Archive for the ‘Tennis Strings’ Category

Best Valued Multifilament Tennis String

June 17, 2014

Multifilament strings are great for the players that are seeking a great combination of feel, comfort, power and playability. The biggest advantage of them is higher elasticity and superior playability in comparison to polyester strings which are very popular amongst players today. The disadvantage is string durability as they tend to break quicker. This article is not designed to dive into what multifilament strings are or how they are constructed but instead what are the best-valued multilament stirngs on the market today. We here at The Tennis Depot pride ourselves in offering the highest quality products in the marketplace that comes with the best value and bang for the buck to the consumer.

The ultimate #1 valued multifiament string is the Pro Supex Maxim Touch which many players compare to Wilson Sensation, Wilson NXT, Tecnifibre NRG, Babolat Xcel Premium among many others. We have even gotten some that compared it to the Babolat VS Natural Gut or Pacific and Klip natural gut strings.

Pro Supex Maxim Touch has a multifilament core and is reinforced by outside wrapped fibres. It has a polyurethane coating and increases your sweetspot by 30%. This string is arm friendly and can decrease tennis-elbow problems. Maxim Touch works great as a hybrid as well as a full job. We recommend the 16 gauge if you are seeking durability and playability at the same time. When taking price into equation, Pro Supex Maxim Touch is hands down the absolute best multi string on the market today for its price.

Two other multi’s that offer incredible value are both the Genesis Thunder Blast and Genesis XplosionGenesis Thunder Blast offers amazing repulsion power and controlled spin. Players who come in to the net a lot will appreciate the soft capabilities of this string with its impeccable touch and comfort. Thunder Blast has also some of the best tension retention from any multifilament string thanks to a very unique construction process. The center core utilizes a very elastic monofilament compressed and heated to stretch easily. The outer core is twisted by soft elastic multifilaments. A coating resembling a rough surface is added for increased spin.

Genesis Xplosion is a multifilament string compromised of over 2000 filaments that are bonded and twisted together. Genesis Xplosion offers gut like performance without the premium price of most natural gut strings. Xplosion provides superior resiliency and maximum power. Utilizing special heating and cooling treatments, Genesis has achieved a very arm friendly string that offers great feel and touch. A polyurethane elastometer resin coating provides easier stringing and increased durability.

These 3 strings are without a doubt the best bang for the buck amongst multifilament strings out on the market. Be sure to check them out and let us know your feedback once tested!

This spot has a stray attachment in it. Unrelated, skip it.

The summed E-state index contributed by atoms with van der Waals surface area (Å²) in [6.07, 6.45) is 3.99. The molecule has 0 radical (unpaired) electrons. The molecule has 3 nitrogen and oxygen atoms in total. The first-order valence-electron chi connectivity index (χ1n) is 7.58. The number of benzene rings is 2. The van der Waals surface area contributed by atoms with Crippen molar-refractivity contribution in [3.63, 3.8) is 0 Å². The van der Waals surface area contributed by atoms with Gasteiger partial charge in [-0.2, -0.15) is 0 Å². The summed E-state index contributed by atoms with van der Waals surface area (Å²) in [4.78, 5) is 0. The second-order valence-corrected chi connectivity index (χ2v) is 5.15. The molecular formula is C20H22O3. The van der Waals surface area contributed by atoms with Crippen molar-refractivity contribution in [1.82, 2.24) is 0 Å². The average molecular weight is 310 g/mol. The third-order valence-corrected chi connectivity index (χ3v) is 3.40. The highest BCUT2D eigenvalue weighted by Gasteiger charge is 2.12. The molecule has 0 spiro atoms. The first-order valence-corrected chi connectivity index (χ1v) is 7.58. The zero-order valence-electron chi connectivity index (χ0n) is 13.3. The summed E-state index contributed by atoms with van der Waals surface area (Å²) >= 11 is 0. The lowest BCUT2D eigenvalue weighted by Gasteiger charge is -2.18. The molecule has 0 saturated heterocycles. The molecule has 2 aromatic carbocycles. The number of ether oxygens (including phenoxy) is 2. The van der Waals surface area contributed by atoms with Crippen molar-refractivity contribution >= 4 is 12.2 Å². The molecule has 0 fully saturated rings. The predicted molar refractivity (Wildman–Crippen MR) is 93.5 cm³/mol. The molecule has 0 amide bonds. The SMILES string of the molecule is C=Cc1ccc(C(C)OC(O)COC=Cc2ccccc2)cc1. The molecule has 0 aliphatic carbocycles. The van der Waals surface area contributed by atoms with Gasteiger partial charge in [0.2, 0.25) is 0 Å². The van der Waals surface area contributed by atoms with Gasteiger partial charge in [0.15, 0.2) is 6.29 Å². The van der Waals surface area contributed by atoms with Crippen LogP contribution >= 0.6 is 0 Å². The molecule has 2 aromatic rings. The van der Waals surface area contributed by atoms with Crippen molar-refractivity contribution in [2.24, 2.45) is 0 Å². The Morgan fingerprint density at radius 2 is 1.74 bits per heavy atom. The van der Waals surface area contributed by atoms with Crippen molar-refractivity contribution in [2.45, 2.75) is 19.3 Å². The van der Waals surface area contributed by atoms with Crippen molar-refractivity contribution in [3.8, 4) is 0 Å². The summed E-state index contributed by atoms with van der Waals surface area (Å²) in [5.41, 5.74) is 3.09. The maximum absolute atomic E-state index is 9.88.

New Product: Polyfibre Black Venom Rough

May 24, 2011

The new Polyfibre Black Venom Rough is a further advancement of the best-selling Polyfibre Black Venom string and the new Black Venom Rough has improved tension stability, improved durability, spin and control. Our playtest team has reported the Black Venom Rough to produce insane spin while playing soft for a poly-based string offering and coming at an excellent value when purchasing the reel as it brings the cost down to just $8.50 per set.

Power, spin and touch are the trademarks of the new Polyfibre Black Venom Rough. Polyfibre’s specially developed Standardized Molecular Distribution Technology (SMD) provides this string with long-lasting resilience as well as the necessary control. Through the application of olefins and a special corona coating the string has an “orange skin” type surface with the following advantages: the string grabs the ball better, spin potential is maximized, and string slippage effectively prevented. Players will enjoy the combination of greater control and better feel – the textured surface structure providing maximum comfort. The added rough surface further increases the spin potential of this string. The 17 gauge is ideal for players who need a good combination of durability and playability.

To view this and other Polyfibre string offerings, please visit:

A Guide to Less Arm Pain

August 23, 2010

So You Have Tennis Elbow?

Tennis elbow, commonly shorted to TE, has been a plague that has beset the tennis nation more and more. Increasing numbers of players complain of this pain that seems to come from around the elbow. “It hurts,” says one. “After I play tennis, I need copious amounts of ice,” complains another. What can you do?

First of all, if you’ve been having serious pain for any serious length of time (one week or more), stop and put away your rackets. Playing while injured in ANY sport is not a good thing. Tennis is no different. If you’ve been suffering from tennis elbow consistently, STOP. Let your arm heal. The only way to do that is to STOP HITTING. It’s not pleasant and you may miss the sport, but do your arm and your body a favor. Take a month long break.

Fact of the matter is, technique is the NUMBER ONE CONTRIBUTOR to tennis elbow. If you have shoddy technique, you are a very likely candidate for tennis elbow. Stopping the racket mid swing, not swinging out, hitting too close to the body, arming the ball, etc are all indicative of poor technique that can lead to arm pain. After taking a break, see the nearest pro and have them critique your technique.